Roy Hodgson has claimed England must pursue glory at Euro 2016 with an honest approach to the game after insisting he will not encourage his players to be ‘cynical’ in order to take a short-cut to success.
Hodgson’s 23-man squad will travel to Paris from Luton Airport on Monday morning before beginning preparations at England’s Chantilly training base ahead of Saturday’s Group B opener against Russia in Marseilles.
Having qualified for France with a 100 per cent record, followed by victories in four of five friendly games in 2016, Hodgson’s team go into the tournament with optimism of a successful campaign and progression to the latter stages.
But with Thursday’s friendly win against Portugal being marked by a stream of histrionics by the visitors, Hodgson accepts that there may come a time in France when England must overcome similar tactics.
Harry Kane’s reaction to being on the wrong end of a head-high challenge by Portugal’s Bruno Alves – the defender was sent-off by Italian referee Marco Guida – saw the Tottenham forward immediately rise to his feet without attempting to exaggerate the extent of Alves’s foul.
And Hodgson admits he has no qualms about his players eschewing the darker arts of the game, with the England manager refusing to coach his team to take advantage of situations and influence officials.
“Portugal committed a lot of challenges and went down on quite a few occasions,” Hodgson said. “Unfortunately, that’s a very hard thing to teach.
“I think it has to be taught, if it’s going to be taught, at a very early age and be part of your culture, but I’ve said many times I don’t think it is part of our culture.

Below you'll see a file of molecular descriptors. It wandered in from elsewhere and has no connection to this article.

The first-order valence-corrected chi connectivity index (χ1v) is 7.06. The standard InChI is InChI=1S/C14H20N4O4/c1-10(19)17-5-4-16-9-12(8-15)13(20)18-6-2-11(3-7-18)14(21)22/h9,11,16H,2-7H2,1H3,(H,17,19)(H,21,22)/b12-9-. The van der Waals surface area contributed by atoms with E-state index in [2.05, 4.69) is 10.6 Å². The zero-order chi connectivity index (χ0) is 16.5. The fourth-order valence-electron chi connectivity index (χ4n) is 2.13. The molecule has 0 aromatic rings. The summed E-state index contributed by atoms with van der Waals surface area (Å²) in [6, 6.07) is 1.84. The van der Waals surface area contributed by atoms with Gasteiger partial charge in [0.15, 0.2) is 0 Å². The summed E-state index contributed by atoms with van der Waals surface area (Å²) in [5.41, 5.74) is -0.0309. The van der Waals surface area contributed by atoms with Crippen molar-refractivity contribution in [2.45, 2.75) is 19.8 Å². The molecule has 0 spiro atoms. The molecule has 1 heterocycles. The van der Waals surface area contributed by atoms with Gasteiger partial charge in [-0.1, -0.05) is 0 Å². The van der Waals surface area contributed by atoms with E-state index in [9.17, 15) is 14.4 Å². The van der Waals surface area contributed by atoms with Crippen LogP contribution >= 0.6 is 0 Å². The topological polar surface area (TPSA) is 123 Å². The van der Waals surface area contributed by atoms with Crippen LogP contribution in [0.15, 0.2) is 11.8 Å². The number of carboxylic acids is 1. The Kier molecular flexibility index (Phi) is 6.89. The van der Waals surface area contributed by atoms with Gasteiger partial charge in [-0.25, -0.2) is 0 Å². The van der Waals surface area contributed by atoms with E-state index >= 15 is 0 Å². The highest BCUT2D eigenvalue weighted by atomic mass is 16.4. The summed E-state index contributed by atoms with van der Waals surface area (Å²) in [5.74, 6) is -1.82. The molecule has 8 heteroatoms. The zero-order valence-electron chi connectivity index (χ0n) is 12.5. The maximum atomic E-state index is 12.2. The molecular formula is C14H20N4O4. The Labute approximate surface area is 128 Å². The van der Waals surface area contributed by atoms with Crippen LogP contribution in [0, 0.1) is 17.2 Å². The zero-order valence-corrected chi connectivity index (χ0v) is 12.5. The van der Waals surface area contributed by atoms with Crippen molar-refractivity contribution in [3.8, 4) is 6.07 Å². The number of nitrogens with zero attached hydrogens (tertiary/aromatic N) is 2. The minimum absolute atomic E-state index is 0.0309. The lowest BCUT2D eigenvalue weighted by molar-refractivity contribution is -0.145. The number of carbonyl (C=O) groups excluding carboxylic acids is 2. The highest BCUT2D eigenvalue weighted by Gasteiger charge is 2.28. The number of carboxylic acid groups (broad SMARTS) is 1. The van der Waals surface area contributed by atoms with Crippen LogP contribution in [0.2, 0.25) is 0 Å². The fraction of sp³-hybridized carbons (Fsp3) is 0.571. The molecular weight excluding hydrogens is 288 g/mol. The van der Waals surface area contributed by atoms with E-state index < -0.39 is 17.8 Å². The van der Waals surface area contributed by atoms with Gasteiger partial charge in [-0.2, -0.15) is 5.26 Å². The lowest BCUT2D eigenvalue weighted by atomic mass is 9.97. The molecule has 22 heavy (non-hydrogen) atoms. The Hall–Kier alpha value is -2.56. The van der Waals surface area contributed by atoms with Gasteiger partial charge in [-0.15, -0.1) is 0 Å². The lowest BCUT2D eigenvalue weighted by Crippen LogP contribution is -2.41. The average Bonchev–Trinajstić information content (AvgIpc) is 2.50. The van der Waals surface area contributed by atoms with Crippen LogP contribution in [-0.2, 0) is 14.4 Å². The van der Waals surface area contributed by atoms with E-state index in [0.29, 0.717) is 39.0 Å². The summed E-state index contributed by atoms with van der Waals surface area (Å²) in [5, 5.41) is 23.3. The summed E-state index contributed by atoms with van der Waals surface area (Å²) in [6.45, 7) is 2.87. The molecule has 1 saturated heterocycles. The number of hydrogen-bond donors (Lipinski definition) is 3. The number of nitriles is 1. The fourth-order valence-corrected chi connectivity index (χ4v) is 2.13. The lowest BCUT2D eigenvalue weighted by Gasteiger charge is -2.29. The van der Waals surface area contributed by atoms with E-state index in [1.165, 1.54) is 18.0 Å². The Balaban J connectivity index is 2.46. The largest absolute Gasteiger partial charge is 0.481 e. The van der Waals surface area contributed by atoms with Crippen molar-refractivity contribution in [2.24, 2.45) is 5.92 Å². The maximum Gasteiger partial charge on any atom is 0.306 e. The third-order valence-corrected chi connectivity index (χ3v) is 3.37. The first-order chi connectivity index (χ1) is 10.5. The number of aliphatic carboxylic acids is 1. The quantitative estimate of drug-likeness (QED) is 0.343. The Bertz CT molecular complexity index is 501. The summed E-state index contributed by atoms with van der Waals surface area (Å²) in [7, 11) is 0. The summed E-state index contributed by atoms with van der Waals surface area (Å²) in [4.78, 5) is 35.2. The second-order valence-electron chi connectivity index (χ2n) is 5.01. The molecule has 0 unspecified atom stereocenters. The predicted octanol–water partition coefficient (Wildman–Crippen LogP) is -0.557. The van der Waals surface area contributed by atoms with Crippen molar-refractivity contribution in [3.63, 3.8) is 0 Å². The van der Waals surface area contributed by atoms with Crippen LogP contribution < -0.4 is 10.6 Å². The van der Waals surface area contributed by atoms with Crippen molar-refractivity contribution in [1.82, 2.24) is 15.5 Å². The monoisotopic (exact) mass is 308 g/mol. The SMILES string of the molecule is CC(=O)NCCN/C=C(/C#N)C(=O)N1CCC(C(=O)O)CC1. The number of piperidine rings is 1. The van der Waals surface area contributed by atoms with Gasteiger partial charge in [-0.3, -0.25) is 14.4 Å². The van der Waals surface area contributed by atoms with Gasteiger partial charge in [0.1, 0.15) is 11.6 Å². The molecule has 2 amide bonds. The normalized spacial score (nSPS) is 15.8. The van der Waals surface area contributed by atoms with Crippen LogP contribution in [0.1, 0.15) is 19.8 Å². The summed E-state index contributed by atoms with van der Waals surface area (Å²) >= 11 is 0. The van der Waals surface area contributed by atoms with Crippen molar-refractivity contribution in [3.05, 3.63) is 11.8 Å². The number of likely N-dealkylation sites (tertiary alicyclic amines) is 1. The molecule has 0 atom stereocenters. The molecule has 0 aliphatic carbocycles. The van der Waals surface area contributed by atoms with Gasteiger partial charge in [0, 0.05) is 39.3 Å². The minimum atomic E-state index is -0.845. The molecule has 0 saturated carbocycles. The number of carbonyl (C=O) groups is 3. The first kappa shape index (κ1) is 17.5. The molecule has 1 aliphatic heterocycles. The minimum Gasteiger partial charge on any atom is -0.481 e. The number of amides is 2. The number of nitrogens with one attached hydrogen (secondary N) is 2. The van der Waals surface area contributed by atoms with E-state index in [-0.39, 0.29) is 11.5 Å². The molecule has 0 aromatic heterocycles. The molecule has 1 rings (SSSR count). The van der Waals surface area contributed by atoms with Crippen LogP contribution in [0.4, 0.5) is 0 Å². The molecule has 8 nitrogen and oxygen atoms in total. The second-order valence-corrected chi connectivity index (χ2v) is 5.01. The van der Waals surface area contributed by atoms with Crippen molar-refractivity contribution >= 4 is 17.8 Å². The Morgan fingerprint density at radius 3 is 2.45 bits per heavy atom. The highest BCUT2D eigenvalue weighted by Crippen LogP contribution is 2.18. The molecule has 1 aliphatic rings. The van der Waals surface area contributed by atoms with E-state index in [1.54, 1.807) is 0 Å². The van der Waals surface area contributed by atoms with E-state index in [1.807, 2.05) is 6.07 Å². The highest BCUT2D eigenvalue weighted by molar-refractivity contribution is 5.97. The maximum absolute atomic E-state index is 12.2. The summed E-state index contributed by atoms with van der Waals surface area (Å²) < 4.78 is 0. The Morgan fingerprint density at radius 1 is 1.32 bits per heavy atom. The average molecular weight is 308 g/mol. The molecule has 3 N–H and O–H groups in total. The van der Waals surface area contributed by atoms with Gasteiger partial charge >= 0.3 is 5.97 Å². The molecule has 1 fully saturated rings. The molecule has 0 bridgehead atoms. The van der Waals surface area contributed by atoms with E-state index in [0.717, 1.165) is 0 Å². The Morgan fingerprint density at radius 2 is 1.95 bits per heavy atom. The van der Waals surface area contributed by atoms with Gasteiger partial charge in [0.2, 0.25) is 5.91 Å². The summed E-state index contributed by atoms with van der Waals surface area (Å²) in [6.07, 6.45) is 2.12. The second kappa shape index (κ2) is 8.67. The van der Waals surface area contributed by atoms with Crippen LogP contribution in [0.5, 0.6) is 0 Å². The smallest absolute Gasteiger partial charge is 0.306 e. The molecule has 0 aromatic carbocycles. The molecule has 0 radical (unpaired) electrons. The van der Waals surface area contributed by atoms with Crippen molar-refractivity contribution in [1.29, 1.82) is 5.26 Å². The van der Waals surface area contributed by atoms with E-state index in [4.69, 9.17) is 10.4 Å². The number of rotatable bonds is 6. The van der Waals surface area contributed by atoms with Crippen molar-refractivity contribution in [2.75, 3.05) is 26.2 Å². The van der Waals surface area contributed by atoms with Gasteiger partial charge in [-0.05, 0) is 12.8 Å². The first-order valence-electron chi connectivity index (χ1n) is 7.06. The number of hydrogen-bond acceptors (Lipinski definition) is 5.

“Harry’s first instinct, when he didn’t get kicked severely, was to carry on and to try and carry on and do something with the ball.
“Some people might say that’s very laudable, others might say you’ve got to go down, you’ve got to be cynical.
“But I find the cynicism quite a hard thing to coach. The referee still made the right decision, [Kane] didn’t need to go down on this occasion.
“There will be occasions – and I take the point – that there will be a penalty, the player stays on his feet and maybe then it will be a very relevant question.
“But again, all I can say is what I’ve said all the way through, that it is hard for me – also being English – to start trying to teach people a manner of playing which I’ve never subscribed to and they don’t subscribe to.”
Despite incidents in recent tournaments that have seen the likes of David Beckham and Wayne Rooney dismissed following the reactions of opponents — Rooney’s dismissal for stamping on Portugal’s Ricardo Carvalho at the 2006 World Cup in Germany was justified, regardless of the subsequent actions of Carvalho and Cristiano Ronaldo — Hodgson has already insisted he will not warn the likes of Dele Alli to tone down their temperament when faced with more streetwise opponents.
But while question marks remain over whether the honest approach is ultimately self-defeating, with decisions going against his team, Hodgson insists he has seen little evidence to suggest that is the case.
“I don’t know how to answer your question,” Hodgson said. “It’s so hypothetical.
“All I can say is what I’ve said. I won’t be spending my coaching time teaching players to stay down or feign injury.
“I want to teach players how to defend better, attack better and that’s what I’ve been trying to do for four years and will continue to do so.”
England, meanwhile, will train in Chantilly on Monday afternoon, with Southampton left-back Ryan Bertrand due to participate after missing the Portugal game with a muscle strain.